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I want to create a list of (n-dimension, average of points) with 10,000 points per n-dimension.

I can't figure out how to take the distance of consecutive points. Say in 2-dimensions, there are 3 points, how can I create a distance function that will calculate the distance between point 1 and 2, point 2 and 3, and point 3 and 1?

I have tried writing a definition with the distance formula, I have also tried subtracting the points and using dot product. I am not getting the correct results, and also get an error for 1 dimension.

Below is my attempt for 3-dimensions, with 3 points.

Thank you in advance for your help!

List of 3 n -dimensional points

    ndim[n_] := ndim[n] = Table[ Table[Random[Real, {0, 1}], {i, 1, n}], {3}]

    ndim[1]

> {{0.101636}, {0.552763}, {0.746901}}

    ndim[2]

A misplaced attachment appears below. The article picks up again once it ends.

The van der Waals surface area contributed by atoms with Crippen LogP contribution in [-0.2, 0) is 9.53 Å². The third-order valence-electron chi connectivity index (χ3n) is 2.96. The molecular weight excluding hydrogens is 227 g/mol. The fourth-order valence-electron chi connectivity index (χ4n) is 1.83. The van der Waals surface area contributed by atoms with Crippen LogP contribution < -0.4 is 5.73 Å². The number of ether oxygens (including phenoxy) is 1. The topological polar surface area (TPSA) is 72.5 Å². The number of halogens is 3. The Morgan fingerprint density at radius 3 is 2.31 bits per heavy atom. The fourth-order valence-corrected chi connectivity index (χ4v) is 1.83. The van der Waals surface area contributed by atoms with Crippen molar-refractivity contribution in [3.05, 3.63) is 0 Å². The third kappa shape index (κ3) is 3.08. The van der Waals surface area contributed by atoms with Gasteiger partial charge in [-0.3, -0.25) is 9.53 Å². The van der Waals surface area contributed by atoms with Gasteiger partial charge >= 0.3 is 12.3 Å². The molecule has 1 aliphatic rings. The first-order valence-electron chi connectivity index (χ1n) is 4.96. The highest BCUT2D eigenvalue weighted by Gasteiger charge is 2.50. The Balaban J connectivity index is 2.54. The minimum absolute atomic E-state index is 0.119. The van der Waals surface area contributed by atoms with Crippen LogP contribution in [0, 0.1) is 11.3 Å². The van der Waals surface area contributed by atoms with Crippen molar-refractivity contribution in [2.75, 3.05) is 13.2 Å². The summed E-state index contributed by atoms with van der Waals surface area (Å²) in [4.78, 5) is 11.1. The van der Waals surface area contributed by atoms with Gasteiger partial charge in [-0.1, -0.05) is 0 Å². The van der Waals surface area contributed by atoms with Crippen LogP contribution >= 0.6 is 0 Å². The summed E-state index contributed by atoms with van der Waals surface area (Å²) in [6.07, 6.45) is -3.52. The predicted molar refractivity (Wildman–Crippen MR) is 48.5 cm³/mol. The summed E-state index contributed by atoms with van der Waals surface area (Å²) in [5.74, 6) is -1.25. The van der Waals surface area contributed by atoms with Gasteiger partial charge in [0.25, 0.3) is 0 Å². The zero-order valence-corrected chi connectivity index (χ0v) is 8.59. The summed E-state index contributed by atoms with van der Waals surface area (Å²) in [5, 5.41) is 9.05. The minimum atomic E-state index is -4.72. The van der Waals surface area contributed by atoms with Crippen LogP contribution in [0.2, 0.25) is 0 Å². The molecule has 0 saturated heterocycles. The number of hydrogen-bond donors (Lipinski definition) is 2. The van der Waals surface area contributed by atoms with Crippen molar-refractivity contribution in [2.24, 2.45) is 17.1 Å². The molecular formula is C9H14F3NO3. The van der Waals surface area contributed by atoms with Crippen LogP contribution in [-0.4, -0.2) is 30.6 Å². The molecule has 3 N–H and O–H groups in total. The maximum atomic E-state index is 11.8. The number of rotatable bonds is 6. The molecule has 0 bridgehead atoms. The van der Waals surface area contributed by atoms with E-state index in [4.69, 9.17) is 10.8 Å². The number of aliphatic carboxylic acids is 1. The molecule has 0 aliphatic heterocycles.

>{{0.487501, 0.793056}, {0.0315906, 0.406843}, {0.539288, 0.479365}}

    ndim[3]

>{{0.137648, 0.0813221, 0.272689}, {0.196472, 0.76574, 0.145624}, {0.730333, 0.690326, 0.575955}}

Consecutive distance square between 2 points for 3 data points per n-dimension:

    dsqr[n_] := Table[(ndim[n][[i, 1]] - ndim[n][[i, 2]])^2,  {i, 1, Length[ndim[n]]}]

    dsqr[1]

> During evaluation of In[254]:= Part::partw: Part 2 of {0.101636} does not exist.

> During evaluation of In[254]:= Part::partw: Part 2 of {0.552763} does not exist.

> During evaluation of In[254]:= Part::partw: Part 2 of {0.746901} does not exist.

> During evaluation of In[254]:= General::stop: Further output of Part::partw will be suppressed during this calculation.

> {(0.101636 - {{0.101636}, {0.552763}, {0.746901}}[[1, 2]])^2, (0.552763 - {{0.101636}, {0.552763}, {0.746901}}[[2, 2]])^2, (0.746901 - {{0.101636}, {0.552763}, {0.746901}}[[3, 2]])^2}

    dsqr[2]

> {0.0933638, 0.140814, 0.00359085}

    dsqr[3]

> {0.00317264, 0.324066, 0.0016005}

Average distance for 3 data points for n-dimension:

    davg[n_] := Plus @@ Sqrt[dsqr[n]]/Length[dsqr[n]];
    davg[2]

> 0.24691

    davg[3]

>0.221867

Table with ordered pair (n-dimension, Dave) for 3 data points:

    orderpairs[n_] := Table[{i, davg[n]}, {i, 1, n}];
    orderpairs[3]